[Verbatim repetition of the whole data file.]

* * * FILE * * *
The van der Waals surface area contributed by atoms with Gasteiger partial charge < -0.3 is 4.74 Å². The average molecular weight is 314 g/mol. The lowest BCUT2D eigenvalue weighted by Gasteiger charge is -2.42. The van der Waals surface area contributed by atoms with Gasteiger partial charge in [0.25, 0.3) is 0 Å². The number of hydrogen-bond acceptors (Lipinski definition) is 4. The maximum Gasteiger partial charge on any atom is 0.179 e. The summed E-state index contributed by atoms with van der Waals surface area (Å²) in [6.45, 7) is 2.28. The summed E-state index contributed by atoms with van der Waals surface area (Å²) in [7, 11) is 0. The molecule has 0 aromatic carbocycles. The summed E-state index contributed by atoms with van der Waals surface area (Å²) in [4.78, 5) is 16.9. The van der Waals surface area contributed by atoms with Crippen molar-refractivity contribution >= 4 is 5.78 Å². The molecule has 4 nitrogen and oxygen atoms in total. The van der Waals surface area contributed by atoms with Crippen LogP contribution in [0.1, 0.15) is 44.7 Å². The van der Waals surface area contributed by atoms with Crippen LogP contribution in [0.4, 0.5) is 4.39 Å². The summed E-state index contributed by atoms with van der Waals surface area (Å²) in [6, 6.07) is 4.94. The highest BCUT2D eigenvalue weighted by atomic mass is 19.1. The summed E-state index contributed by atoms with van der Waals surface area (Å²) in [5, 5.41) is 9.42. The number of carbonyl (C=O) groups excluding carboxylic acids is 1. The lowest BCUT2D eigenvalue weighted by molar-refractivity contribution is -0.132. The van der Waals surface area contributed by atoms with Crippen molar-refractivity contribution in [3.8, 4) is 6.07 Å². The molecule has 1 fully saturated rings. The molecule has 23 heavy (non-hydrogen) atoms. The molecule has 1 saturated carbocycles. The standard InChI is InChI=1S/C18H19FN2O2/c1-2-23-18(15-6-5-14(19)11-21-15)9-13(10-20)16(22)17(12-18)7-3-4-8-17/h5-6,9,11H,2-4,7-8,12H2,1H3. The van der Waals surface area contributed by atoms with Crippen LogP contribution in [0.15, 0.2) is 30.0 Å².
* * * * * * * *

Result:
The van der Waals surface area contributed by atoms with Gasteiger partial charge < -0.3 is 4.74 Å². The average molecular weight is 314 g/mol. The lowest BCUT2D eigenvalue weighted by Gasteiger charge is -2.42. The van der Waals surface area contributed by atoms with Gasteiger partial charge in [0.25, 0.3) is 0 Å². The number of hydrogen-bond acceptors (Lipinski definition) is 4. The maximum Gasteiger partial charge on any atom is 0.179 e. The summed E-state index contributed by atoms with van der Waals surface area (Å²) in [6.45, 7) is 2.28. The summed E-state index contributed by atoms with van der Waals surface area (Å²) in [7, 11) is 0. The molecule has 0 aromatic carbocycles. The summed E-state index contributed by atoms with van der Waals surface area (Å²) in [4.78, 5) is 16.9. The van der Waals surface area contributed by atoms with Crippen molar-refractivity contribution >= 4 is 5.78 Å². The molecule has 4 nitrogen and oxygen atoms in total. The van der Waals surface area contributed by atoms with Crippen LogP contribution in [0.1, 0.15) is 44.7 Å². The van der Waals surface area contributed by atoms with Crippen LogP contribution in [0.4, 0.5) is 4.39 Å². The summed E-state index contributed by atoms with van der Waals surface area (Å²) in [6, 6.07) is 4.94. The highest BCUT2D eigenvalue weighted by atomic mass is 19.1. The summed E-state index contributed by atoms with van der Waals surface area (Å²) in [5, 5.41) is 9.42. The number of carbonyl (C=O) groups excluding carboxylic acids is 1. The lowest BCUT2D eigenvalue weighted by molar-refractivity contribution is -0.132. The van der Waals surface area contributed by atoms with Crippen molar-refractivity contribution in [3.8, 4) is 6.07 Å². The molecule has 1 fully saturated rings. The molecule has 23 heavy (non-hydrogen) atoms. The molecule has 1 saturated carbocycles. The standard InChI is InChI=1S/C18H19FN2O2/c1-2-23-18(15-6-5-14(19)11-21-15)9-13(10-20)16(22)17(12-18)7-3-4-8-17/h5-6,9,11H,2-4,7-8,12H2,1H3. The van der Waals surface area contributed by atoms with Crippen LogP contribution in [0.15, 0.2) is 30.0 Å².